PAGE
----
Atlantic (film)

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Atlantic
Atlantic 1929 film poster.jpg
Directed by Ewald André Dupont
Produced by Ewald André Dupont
John Maxwell
James Scura
Written by Victor Kendall
Ernest Raymond
Starring Franklin Dyall
Madeleine Carroll
Music by John Reynders
Cinematography Charles Rosher
Edited by Emile de Ruelle
Distributed by British International Pictures
Release date(s) 15 November 1929
Running time 90 min. (U.S.)
87 min. (U.K.)
83 min. (Danish version)
Country UK
Language English

Atlantic (1929) is a British black-and-white film, directed and produced by Ewald André Dupont and starring Franklin Dyall and Madeleine Carroll.[1] Originally, two versions were made, the English and German-language version Atlantik were shot simultaneously. Subsequently the production of a French version (Atlantis) began in spring 1930 using different footage and partially an altered storyline.[2] The fourth version was released as a silent film.

Plot[edit]

Atlantic is a drama film based on the RMS Titanic and set aboard a fictional ship, called the Atlantic. The main plotline revolves around a man who has a shipboard affair with a fellow passenger, which is eventually discovered by his wife. The ship also has aboard an elderly couple, the Rools, who are on their anniversary cruise. Midway across the Atlantic Ocean, the Atlantic strikes an iceberg and is damaged to the point where it is sinking into the Atlantic. A shortage of lifeboats causes the crew to only allow women and children in (though the captain allows a few men to take to the last remaining boats as the disaster reaches its zenith) and many couples are separated. Mrs. Rool refuses to leave her husband and after the boats are gone all the passengers gather on the deck and sing "Nearer, My God, to Thee" as the Atlantic sinks into the ocean. The final scenes depict a group of passengers saying the Lord's Prayer in a flooding lounge.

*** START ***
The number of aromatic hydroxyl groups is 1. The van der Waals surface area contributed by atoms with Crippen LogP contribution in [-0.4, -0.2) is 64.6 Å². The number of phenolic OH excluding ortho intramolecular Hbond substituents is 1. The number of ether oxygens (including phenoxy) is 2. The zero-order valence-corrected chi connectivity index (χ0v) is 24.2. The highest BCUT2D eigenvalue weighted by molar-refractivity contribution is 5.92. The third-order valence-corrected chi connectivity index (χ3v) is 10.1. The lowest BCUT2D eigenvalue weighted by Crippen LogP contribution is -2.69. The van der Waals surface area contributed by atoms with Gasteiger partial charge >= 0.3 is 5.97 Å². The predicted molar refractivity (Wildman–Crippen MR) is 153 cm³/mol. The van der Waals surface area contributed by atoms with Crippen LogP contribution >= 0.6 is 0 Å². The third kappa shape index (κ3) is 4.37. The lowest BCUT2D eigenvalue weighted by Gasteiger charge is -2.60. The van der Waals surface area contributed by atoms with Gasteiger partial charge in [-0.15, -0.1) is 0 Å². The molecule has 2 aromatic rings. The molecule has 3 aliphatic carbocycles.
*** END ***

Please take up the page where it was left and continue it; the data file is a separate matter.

Cast (in credits order)[edit]

Production crew[edit]

  • Produced by Ewald André Dupont, John Maxwell, & James Scura
  • Original Music by John Reynders
  • Cinematography by Charles Rosher
  • Film Editing by Emile de Ruelle
  • Art Direction by Hugh Gee
  • Assistant Directors: Marjorie Gaffney, J.F. Green, & John Harlow
  • Sound Department: Jack Mair & Alec Murray
  • Musical director: John Reynders

Sound[edit]

Atlantic was one of the first British films made with the soundtrack optically recorded on the film (sound-on-film), and was Germany's first sound movie feature. In England, it was released in both sound and silent prints. The French version was the fourth French feature with sound-on-film. As the first sound film about the sinking of the Titanic, it is also the first to feature the song "Nearer, My God to Thee," which is played by the ship's band and sung by passengers and crew.[3]

Production[edit]

The movie was originally made as Titanic but after lawsuits it was renamed Atlantic. The White Star Line, which owned the RMS Titanic, was still in operation at the time; and nevertheless had owned a major liner called RMS Atlantic which was lost in 1873. The final scene of the movie was filmed as a shot of the liner sinking, but it was cut at the last minute for fear of upsetting Titanic survivors.

See also[edit]

References[edit]

  1. ^ "Atlantic (1929)". Rotten tomatoes. Retrieved 31 May 2012. 
  2. ^ British Film Institute: Atlantic
  3. ^ "The Titanic on Film". A Life At The Movies. April 12, 2012. 

External links[edit]